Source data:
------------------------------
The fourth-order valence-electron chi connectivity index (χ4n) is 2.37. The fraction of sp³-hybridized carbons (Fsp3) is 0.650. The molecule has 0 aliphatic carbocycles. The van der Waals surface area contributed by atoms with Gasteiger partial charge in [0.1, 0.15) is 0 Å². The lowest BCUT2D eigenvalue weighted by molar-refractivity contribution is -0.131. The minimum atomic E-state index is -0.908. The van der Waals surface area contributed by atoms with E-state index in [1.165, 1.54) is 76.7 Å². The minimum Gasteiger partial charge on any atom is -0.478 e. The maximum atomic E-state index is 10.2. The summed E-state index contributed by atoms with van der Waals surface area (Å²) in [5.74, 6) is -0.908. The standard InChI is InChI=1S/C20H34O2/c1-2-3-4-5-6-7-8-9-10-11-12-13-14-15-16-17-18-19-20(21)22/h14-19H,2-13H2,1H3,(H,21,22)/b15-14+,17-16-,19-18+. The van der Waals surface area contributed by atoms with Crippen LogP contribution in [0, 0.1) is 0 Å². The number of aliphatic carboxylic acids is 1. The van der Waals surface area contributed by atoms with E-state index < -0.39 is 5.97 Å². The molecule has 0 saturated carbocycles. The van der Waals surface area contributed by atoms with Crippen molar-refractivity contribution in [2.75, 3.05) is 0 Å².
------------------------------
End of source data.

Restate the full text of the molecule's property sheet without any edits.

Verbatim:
The fourth-order valence-electron chi connectivity index (χ4n) is 2.37. The fraction of sp³-hybridized carbons (Fsp3) is 0.650. The molecule has 0 aliphatic carbocycles. The van der Waals surface area contributed by atoms with Gasteiger partial charge in [0.1, 0.15) is 0 Å². The lowest BCUT2D eigenvalue weighted by molar-refractivity contribution is -0.131. The minimum atomic E-state index is -0.908. The van der Waals surface area contributed by atoms with E-state index in [1.165, 1.54) is 76.7 Å². The minimum Gasteiger partial charge on any atom is -0.478 e. The maximum atomic E-state index is 10.2. The summed E-state index contributed by atoms with van der Waals surface area (Å²) in [5.74, 6) is -0.908. The standard InChI is InChI=1S/C20H34O2/c1-2-3-4-5-6-7-8-9-10-11-12-13-14-15-16-17-18-19-20(21)22/h14-19H,2-13H2,1H3,(H,21,22)/b15-14+,17-16-,19-18+. The van der Waals surface area contributed by atoms with Crippen LogP contribution in [0, 0.1) is 0 Å². The number of aliphatic carboxylic acids is 1. The van der Waals surface area contributed by atoms with E-state index < -0.39 is 5.97 Å². The molecule has 0 saturated carbocycles. The van der Waals surface area contributed by atoms with Crippen molar-refractivity contribution in [2.75, 3.05) is 0 Å².